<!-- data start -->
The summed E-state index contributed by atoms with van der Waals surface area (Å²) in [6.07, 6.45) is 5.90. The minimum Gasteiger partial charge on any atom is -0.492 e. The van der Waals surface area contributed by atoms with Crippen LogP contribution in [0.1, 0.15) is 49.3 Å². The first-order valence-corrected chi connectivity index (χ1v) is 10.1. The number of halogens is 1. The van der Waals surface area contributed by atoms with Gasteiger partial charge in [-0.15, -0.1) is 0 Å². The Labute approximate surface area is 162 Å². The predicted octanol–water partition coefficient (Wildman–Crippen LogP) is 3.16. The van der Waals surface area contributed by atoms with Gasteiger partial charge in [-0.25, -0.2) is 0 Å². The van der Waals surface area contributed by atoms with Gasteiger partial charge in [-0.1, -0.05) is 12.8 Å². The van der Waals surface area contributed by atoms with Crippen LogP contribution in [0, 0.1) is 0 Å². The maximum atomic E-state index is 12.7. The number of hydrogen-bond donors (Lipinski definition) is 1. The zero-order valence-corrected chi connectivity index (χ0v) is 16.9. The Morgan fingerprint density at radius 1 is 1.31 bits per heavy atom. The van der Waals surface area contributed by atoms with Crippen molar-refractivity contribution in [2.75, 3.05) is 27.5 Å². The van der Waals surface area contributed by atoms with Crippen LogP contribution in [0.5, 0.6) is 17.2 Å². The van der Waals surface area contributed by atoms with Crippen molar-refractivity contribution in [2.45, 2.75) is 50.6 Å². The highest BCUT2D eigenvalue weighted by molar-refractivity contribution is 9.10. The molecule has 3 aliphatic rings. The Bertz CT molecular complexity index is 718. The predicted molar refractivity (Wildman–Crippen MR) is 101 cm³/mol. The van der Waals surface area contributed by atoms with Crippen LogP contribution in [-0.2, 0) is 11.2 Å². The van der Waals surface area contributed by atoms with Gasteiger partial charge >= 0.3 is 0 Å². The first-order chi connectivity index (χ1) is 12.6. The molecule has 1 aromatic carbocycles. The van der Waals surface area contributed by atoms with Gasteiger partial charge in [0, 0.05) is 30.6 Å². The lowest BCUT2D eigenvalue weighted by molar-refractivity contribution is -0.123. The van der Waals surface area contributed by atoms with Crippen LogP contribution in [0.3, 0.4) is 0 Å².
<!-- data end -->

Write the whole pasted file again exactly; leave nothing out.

The summed E-state index contributed by atoms with van der Waals surface area (Å²) in [6.07, 6.45) is 5.90. The minimum Gasteiger partial charge on any atom is -0.492 e. The van der Waals surface area contributed by atoms with Crippen LogP contribution in [0.1, 0.15) is 49.3 Å². The first-order valence-corrected chi connectivity index (χ1v) is 10.1. The number of halogens is 1. The van der Waals surface area contributed by atoms with Gasteiger partial charge in [-0.15, -0.1) is 0 Å². The Labute approximate surface area is 162 Å². The predicted octanol–water partition coefficient (Wildman–Crippen LogP) is 3.16. The van der Waals surface area contributed by atoms with Gasteiger partial charge in [-0.25, -0.2) is 0 Å². The van der Waals surface area contributed by atoms with Gasteiger partial charge in [-0.1, -0.05) is 12.8 Å². The van der Waals surface area contributed by atoms with Crippen LogP contribution in [0, 0.1) is 0 Å². The maximum atomic E-state index is 12.7. The number of hydrogen-bond donors (Lipinski definition) is 1. The zero-order valence-corrected chi connectivity index (χ0v) is 16.9. The Morgan fingerprint density at radius 1 is 1.31 bits per heavy atom. The van der Waals surface area contributed by atoms with Crippen molar-refractivity contribution in [2.75, 3.05) is 27.5 Å². The van der Waals surface area contributed by atoms with Crippen LogP contribution in [0.5, 0.6) is 17.2 Å². The van der Waals surface area contributed by atoms with Crippen molar-refractivity contribution in [2.45, 2.75) is 50.6 Å². The highest BCUT2D eigenvalue weighted by molar-refractivity contribution is 9.10. The molecule has 3 aliphatic rings. The Bertz CT molecular complexity index is 718. The predicted molar refractivity (Wildman–Crippen MR) is 101 cm³/mol. The van der Waals surface area contributed by atoms with Crippen LogP contribution in [-0.2, 0) is 11.2 Å². The van der Waals surface area contributed by atoms with Gasteiger partial charge >= 0.3 is 0 Å². The first-order chi connectivity index (χ1) is 12.6. The molecule has 1 aromatic carbocycles. The van der Waals surface area contributed by atoms with Gasteiger partial charge in [0, 0.05) is 30.6 Å². The lowest BCUT2D eigenvalue weighted by molar-refractivity contribution is -0.123. The van der Waals surface area contributed by atoms with Crippen LogP contribution in [0.3, 0.4) is 0 Å².